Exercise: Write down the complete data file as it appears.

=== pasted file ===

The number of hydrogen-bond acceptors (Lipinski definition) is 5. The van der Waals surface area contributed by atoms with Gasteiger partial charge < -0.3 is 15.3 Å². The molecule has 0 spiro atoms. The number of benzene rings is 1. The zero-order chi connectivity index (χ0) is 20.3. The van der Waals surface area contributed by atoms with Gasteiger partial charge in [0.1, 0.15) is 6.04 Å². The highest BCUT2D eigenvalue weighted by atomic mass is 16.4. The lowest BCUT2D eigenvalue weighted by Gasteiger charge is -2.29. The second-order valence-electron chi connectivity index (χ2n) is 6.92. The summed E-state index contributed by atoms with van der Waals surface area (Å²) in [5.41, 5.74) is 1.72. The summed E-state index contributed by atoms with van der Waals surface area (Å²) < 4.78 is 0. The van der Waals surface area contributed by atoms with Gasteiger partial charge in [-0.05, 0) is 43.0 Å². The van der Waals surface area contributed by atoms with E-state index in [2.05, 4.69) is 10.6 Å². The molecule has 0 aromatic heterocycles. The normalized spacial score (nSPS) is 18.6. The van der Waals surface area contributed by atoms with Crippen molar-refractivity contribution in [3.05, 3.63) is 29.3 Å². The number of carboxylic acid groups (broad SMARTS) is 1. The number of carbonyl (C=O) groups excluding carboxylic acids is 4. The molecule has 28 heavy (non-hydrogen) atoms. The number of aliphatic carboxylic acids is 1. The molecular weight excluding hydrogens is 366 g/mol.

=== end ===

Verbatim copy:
The number of hydrogen-bond acceptors (Lipinski definition) is 5. The van der Waals surface area contributed by atoms with Gasteiger partial charge < -0.3 is 15.3 Å². The molecule has 0 spiro atoms. The number of benzene rings is 1. The zero-order chi connectivity index (χ0) is 20.3. The van der Waals surface area contributed by atoms with Gasteiger partial charge in [0.1, 0.15) is 6.04 Å². The highest BCUT2D eigenvalue weighted by atomic mass is 16.4. The lowest BCUT2D eigenvalue weighted by Gasteiger charge is -2.29. The second-order valence-electron chi connectivity index (χ2n) is 6.92. The summed E-state index contributed by atoms with van der Waals surface area (Å²) in [5.41, 5.74) is 1.72. The summed E-state index contributed by atoms with van der Waals surface area (Å²) < 4.78 is 0. The van der Waals surface area contributed by atoms with Gasteiger partial charge in [-0.05, 0) is 43.0 Å². The van der Waals surface area contributed by atoms with E-state index in [2.05, 4.69) is 10.6 Å². The molecule has 0 aromatic heterocycles. The normalized spacial score (nSPS) is 18.6. The van der Waals surface area contributed by atoms with Crippen molar-refractivity contribution in [3.05, 3.63) is 29.3 Å². The number of carboxylic acid groups (broad SMARTS) is 1. The number of carbonyl (C=O) groups excluding carboxylic acids is 4. The molecule has 28 heavy (non-hydrogen) atoms. The number of aliphatic carboxylic acids is 1. The molecular weight excluding hydrogens is 366 g/mol.